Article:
Monday, October 24, 2016

How a Leg Splint Shaped the Eames Chair

Before Charles and Ray Eames sculpted plywood into undulating furniture, they refined their techniques on medical devices. During World War II, the United States Navy engaged the American design duo in creating a new leg splint. The result was an object both beautiful and practical, with its biomorphic curves that delicately protected a wounded leg.
"The Body Extended: Sculpture and Prosthetics" at the Henry Moore Institute in Leeds, England, includes one of the Eames leg splints in its exploration of prosthetics and modern art. Nearby is Louise Bourgeois’s 1985 “Henriette” bronze disembodied leg sculpture, a tribute to her sister’s disability, as well Martin Boyce’s “Phantom and Fall” that uses pieces of an Eames leg splint in an Alexander Calder-like mobile. It responds to the brutality and playfulness of the 1930s and 40s, as well as the uncomfortable dissociation of form from function in our appreciation of postwar design.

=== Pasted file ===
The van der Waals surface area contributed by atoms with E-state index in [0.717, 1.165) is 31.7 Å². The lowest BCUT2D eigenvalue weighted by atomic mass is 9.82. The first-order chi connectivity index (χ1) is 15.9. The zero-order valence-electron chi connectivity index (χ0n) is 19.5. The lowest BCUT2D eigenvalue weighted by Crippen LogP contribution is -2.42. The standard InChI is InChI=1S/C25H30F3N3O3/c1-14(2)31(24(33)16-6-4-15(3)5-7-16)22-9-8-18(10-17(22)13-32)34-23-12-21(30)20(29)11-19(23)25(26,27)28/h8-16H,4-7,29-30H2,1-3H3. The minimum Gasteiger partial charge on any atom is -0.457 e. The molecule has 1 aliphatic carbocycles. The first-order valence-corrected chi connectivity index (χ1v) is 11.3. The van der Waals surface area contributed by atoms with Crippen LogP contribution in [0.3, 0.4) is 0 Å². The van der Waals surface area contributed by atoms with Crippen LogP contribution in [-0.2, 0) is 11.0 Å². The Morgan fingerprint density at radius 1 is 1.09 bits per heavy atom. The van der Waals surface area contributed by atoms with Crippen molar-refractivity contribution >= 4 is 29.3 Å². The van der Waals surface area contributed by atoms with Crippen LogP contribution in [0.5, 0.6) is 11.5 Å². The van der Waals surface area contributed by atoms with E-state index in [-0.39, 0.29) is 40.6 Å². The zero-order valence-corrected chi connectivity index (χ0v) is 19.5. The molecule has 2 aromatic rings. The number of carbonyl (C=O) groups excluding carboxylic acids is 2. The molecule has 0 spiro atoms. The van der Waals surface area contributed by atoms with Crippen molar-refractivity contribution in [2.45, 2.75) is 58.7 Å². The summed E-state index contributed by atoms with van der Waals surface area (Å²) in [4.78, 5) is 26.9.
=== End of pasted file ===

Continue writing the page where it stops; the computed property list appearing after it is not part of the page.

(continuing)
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Installation view of ‘The Body Extended: Sculpture and Prosthetics’ (courtesy Henry Moore Institute)